After an exhaustive quest to obtain the plant, one was sent to him by a priest
from the village of San Pedro . Within just one year, he had completed his
research, given it a name ( Stevia
Rebaudiana Bertoni ) and
published his findings. Word spread like wildfire. Stevia Rebaudiana Bertoni
went from “little known plant” to mainstream sensation almost overnight.
Would-be growers determined that dangerous expeditions through primitive
regions of South America were no longer necessary. Stevia could be easily
cultivated, provided that they could mimic the moist, sweltering climate needed
to do so. And they did just that. In 1908, nearly one ton of dried stevia was
harvested, thus providing the economic nudge needed to jumpstart the stevia
1921, American trade Commissioner George Brady presented this information to
the USDA, referring to it as a “new plant with great possibilities”. As it
turns out, America was not impressed, and put research on the backburner.
France saw things differently. In 1931 two chemists were successful in
extracting the white, crystalline compounds that make stevia so unique.
Ultimately, the decision was made to name these compounds steviosides . And while the findings were of
great economic and scientific importance, many were left unsure as to what role
steviosides could play in the lives of everyday individuals.
the 1960's while America was engulfed in free love, political unrest and lunar
landings, Japan was dealing with a government-enforced ban on the use of
chemicals in food products. Word of these synthetic-free steviosides gave them
new hope for some of their most popular foods and beverages. Their research was
intense, as was their belief in the potential of what steviosides held for the
future. By 1990, Japan accounted for over 40% of worldwide stevia use. Today,
it is used on an enormous commercial level, and sales continue to escalate.
its unquestionable safety and moderate US success, stevia was banned by the FDA
in 1991. Just three years later, this ban was lifted when congress passed the
Dietary Supplement Health and Education Act (DHSEA). This made it possible to
import Stevia as a dietary supplement. Interestingly, the study used to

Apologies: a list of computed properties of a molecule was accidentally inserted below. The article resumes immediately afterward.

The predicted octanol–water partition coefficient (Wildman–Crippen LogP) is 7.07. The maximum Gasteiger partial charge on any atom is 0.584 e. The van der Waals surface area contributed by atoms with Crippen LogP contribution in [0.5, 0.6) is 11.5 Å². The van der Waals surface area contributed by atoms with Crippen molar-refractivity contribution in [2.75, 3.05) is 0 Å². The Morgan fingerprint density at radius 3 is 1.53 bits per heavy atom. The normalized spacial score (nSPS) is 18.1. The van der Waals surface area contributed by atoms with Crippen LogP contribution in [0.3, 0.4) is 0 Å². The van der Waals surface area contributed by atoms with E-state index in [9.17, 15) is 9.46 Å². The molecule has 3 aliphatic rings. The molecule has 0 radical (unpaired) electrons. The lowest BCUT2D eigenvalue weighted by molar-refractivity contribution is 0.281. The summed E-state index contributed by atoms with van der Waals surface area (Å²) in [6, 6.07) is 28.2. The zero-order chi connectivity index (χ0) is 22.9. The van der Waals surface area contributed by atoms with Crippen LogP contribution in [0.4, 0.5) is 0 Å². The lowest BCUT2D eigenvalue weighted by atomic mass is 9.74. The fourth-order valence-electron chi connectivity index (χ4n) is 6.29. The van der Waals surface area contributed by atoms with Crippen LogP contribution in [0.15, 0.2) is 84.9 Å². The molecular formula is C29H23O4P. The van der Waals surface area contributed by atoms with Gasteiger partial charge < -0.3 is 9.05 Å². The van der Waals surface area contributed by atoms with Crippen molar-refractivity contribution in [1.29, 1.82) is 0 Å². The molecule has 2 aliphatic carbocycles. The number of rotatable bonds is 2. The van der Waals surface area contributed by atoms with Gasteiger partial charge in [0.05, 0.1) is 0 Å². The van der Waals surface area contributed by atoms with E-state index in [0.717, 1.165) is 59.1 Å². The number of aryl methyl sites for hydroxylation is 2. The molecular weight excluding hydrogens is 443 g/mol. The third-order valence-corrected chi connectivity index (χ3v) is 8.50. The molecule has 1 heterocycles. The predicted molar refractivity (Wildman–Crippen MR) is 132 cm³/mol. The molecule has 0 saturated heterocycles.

originally support the temporary ban was later found to be severely flawed. Any
way you look at it, Stevia is nothing short of a botanical phenomenon. Its use dates
back hundreds of years without any documented adverse reactions.
of extensive research have proven that it's absolutely safe and free of
dangerous chemicals. In fact, raw Stevia, in its natural state, contains over
from being one of the safest natural compounds on the planet, Stevia just makes
healthy sense. Even in massive amounts, it remains non-toxic, has next to no
calories and doesn't promote tooth decay. With its non-bitter aftertaste, even
kitchens from every corner of the globe are beginning to discover what a
wonderful supplement stevia can truly be.
it today and see why it is the right choice! LifeSource Vitamins - Stevia Extract Powder 1 oz. 622
Servings, Stevia, many times sweeter than sugar with virtually no
calories. Pleasant Tasting Herb,
Non-Bitter Aftertaste, Vegetarian Product, Safe for Diabetics, Doesn't Affect
Blood Sugar Levels.
Every LifeSource Vitamins
product exceeds the standards and requirements set forth in the FDA's Code of
Federal Regulation (21 CFR, 111) Current Good Manufacturing Practices (CGMP).
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*Disclaimer: None of the above statements have been evaluated by the FDA. These
products are not intended to diagnose, treat, cure or prevent any disease. As
always, consult your physician before taking any and all supplements.
LifeSource Vitamins. Individual results may vary.